Roine Strandberg, Raymond H.G. Klaassen, Patrik Olofsson, Thomas Alerstam
Ardea 97 (3), 287-295, (1 October 2009) https://doi.org/10.5253/078.097.0304
KEYWORDS: migration, satellite tracking, Eurasian Hobby, daily travel schedules, fly-and-forage strategy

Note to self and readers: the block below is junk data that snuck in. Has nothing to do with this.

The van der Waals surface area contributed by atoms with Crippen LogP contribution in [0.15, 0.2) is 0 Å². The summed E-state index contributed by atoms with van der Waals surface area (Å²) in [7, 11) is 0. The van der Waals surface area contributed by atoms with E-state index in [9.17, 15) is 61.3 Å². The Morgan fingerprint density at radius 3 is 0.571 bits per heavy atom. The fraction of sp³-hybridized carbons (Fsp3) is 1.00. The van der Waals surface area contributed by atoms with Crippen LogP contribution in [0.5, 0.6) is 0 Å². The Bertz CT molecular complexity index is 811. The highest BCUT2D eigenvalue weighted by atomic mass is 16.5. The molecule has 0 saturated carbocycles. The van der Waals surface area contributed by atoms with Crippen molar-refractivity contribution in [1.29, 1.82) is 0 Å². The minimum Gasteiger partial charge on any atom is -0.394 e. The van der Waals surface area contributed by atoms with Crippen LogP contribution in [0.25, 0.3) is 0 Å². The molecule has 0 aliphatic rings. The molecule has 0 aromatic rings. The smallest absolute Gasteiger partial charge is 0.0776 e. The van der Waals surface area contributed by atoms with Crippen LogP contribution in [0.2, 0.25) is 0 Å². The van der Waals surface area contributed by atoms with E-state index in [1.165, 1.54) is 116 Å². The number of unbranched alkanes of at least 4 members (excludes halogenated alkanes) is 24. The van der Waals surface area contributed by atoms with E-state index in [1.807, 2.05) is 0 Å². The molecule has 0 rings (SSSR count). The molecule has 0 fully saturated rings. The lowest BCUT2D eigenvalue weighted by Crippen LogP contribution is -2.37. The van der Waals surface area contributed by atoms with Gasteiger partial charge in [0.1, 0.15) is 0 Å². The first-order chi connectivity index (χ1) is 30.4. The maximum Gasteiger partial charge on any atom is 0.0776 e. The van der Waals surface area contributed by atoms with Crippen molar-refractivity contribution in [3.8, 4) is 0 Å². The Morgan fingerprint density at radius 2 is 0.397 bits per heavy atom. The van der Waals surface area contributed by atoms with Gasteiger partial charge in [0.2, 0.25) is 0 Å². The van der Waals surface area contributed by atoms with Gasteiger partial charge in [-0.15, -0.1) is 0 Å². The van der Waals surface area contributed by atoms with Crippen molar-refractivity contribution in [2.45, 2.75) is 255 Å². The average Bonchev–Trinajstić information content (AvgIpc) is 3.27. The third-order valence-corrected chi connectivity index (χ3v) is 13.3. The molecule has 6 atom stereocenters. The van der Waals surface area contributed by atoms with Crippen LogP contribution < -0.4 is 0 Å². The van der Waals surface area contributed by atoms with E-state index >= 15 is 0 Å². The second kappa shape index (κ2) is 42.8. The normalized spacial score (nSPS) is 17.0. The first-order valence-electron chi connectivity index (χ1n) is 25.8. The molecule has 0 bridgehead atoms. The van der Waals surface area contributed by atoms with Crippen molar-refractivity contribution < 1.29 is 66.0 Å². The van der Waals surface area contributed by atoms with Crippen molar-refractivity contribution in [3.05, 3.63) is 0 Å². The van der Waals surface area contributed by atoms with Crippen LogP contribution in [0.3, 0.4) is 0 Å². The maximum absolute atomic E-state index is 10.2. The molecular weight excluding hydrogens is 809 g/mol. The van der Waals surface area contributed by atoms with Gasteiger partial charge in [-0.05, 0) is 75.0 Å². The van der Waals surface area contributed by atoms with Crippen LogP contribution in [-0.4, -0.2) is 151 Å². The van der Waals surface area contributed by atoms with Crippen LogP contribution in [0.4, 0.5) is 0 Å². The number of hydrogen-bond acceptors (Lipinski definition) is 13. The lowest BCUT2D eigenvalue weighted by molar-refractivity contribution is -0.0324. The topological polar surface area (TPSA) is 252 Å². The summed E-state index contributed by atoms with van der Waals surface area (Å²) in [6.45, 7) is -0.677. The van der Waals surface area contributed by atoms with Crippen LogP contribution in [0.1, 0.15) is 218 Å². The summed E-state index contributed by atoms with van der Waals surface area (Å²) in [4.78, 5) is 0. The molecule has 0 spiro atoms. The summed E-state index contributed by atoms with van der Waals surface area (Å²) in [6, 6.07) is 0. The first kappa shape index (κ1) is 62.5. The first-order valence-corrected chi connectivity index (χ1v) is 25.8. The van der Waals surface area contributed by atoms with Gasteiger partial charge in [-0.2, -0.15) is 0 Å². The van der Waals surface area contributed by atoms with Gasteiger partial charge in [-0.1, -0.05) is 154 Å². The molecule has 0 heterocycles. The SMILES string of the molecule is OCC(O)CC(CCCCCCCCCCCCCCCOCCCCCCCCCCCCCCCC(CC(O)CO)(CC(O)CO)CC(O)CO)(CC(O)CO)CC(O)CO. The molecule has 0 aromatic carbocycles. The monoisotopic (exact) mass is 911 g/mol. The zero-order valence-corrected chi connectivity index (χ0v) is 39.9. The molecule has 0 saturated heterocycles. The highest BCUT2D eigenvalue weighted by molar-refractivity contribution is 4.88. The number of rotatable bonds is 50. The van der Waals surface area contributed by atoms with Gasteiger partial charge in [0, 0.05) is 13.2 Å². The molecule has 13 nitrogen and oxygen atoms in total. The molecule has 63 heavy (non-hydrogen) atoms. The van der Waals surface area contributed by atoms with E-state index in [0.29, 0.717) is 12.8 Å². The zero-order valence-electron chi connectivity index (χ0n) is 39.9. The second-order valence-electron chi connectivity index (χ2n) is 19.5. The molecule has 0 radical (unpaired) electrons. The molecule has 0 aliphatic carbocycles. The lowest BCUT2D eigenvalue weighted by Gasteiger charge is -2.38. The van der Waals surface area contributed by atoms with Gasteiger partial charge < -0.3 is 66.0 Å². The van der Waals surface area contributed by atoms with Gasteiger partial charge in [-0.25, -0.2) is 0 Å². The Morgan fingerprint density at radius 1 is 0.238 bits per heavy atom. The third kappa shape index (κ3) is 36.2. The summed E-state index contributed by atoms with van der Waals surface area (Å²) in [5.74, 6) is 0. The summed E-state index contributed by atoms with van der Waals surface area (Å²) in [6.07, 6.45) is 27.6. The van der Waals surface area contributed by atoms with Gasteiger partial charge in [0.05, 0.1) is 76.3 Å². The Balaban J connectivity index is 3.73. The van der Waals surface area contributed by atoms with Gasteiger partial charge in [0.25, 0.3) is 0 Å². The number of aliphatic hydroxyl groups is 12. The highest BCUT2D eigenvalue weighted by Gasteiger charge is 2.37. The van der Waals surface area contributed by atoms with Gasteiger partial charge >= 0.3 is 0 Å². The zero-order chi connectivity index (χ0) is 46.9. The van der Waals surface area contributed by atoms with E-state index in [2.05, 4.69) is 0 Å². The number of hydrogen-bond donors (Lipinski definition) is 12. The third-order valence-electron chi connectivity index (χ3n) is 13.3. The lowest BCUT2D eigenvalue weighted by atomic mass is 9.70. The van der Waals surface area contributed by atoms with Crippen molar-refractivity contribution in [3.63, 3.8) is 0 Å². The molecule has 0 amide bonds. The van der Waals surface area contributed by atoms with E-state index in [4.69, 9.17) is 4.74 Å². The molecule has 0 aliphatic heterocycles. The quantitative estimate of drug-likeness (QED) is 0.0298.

We analysed satellite tracking data to reveal the daily travel schedules of Hobbles Falco subbuteo migrating between northern Europe and southern Africa. By comparing movements during short-time intervals of 1–8 h at different times of the day between the three different regions Europe, Sahara Desert and tropical Africa, we found significant higher hourly speeds in the Sahara compared to the other two regions. The migration started early in the morning and continued throughout the day, resulting in daily travel time exceeding that of typical thermal soaring migrants. Due to fast hourly speeds in combination with the long travel days during Sahara crossings, the Hobbies exceeded daily travel distances recorded for soaring migrants. In Europe and tropical Africa, the speed was highly variable during the day, and lower flight speeds, especially during afternoons, suggest a fly-and-forage strategy. Our predictions about regular occurrence of nocturnal flight especially across geographical barriers as the desert were not fulfilled. In the Sahara, the Hobbies restricted their movement to diurnal migration. Nevertheless, 10% of the flight segments in tropical Africa were partly or completely during night hours and Hobbies often started their daily flight before or at sunrise. We attribute the special characteristics of the daily travel schedules of Hobbies primarily to their use of a fly-and-forage strategy, possibly in combination with preparedness for exploiting thermals during the daily thermal time window. Further studies are needed to understand why Hobbies do not increase daily travelling hours to include regular nocturnal flight in the Sahara Desert. We suggest that the daily travel schedules of the Hobby, which were distinctly different from those of other diurnal migrants like large raptors (which mainly exploit thermal soaring migration) or pipits, wagtails, finches and pigeons (which mainly travel during the morning hours) may be typical for bird species that primarily use a fly-and-forage migration strategy.